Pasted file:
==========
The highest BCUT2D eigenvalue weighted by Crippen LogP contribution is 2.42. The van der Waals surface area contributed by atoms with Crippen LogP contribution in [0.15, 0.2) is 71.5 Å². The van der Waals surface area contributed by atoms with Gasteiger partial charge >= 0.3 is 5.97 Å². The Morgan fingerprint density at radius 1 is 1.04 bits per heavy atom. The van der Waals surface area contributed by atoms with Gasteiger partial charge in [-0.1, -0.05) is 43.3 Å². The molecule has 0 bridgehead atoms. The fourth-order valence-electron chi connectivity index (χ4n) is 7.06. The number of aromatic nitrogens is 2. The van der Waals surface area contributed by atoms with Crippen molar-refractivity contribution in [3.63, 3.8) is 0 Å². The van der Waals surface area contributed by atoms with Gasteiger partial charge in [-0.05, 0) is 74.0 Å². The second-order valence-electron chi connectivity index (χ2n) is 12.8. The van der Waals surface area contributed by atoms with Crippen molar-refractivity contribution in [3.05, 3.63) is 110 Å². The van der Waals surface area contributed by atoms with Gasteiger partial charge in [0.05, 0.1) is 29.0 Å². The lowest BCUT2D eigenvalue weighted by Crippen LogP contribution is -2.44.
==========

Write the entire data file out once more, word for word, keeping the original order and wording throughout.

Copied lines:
The highest BCUT2D eigenvalue weighted by Crippen LogP contribution is 2.42. The van der Waals surface area contributed by atoms with Crippen LogP contribution in [0.15, 0.2) is 71.5 Å². The van der Waals surface area contributed by atoms with Gasteiger partial charge >= 0.3 is 5.97 Å². The Morgan fingerprint density at radius 1 is 1.04 bits per heavy atom. The van der Waals surface area contributed by atoms with Gasteiger partial charge in [-0.1, -0.05) is 43.3 Å². The molecule has 0 bridgehead atoms. The fourth-order valence-electron chi connectivity index (χ4n) is 7.06. The number of aromatic nitrogens is 2. The van der Waals surface area contributed by atoms with Crippen molar-refractivity contribution in [3.63, 3.8) is 0 Å². The van der Waals surface area contributed by atoms with Gasteiger partial charge in [-0.05, 0) is 74.0 Å². The second-order valence-electron chi connectivity index (χ2n) is 12.8. The van der Waals surface area contributed by atoms with Crippen molar-refractivity contribution in [3.05, 3.63) is 110 Å². The van der Waals surface area contributed by atoms with Gasteiger partial charge in [0.05, 0.1) is 29.0 Å². The lowest BCUT2D eigenvalue weighted by Crippen LogP contribution is -2.44.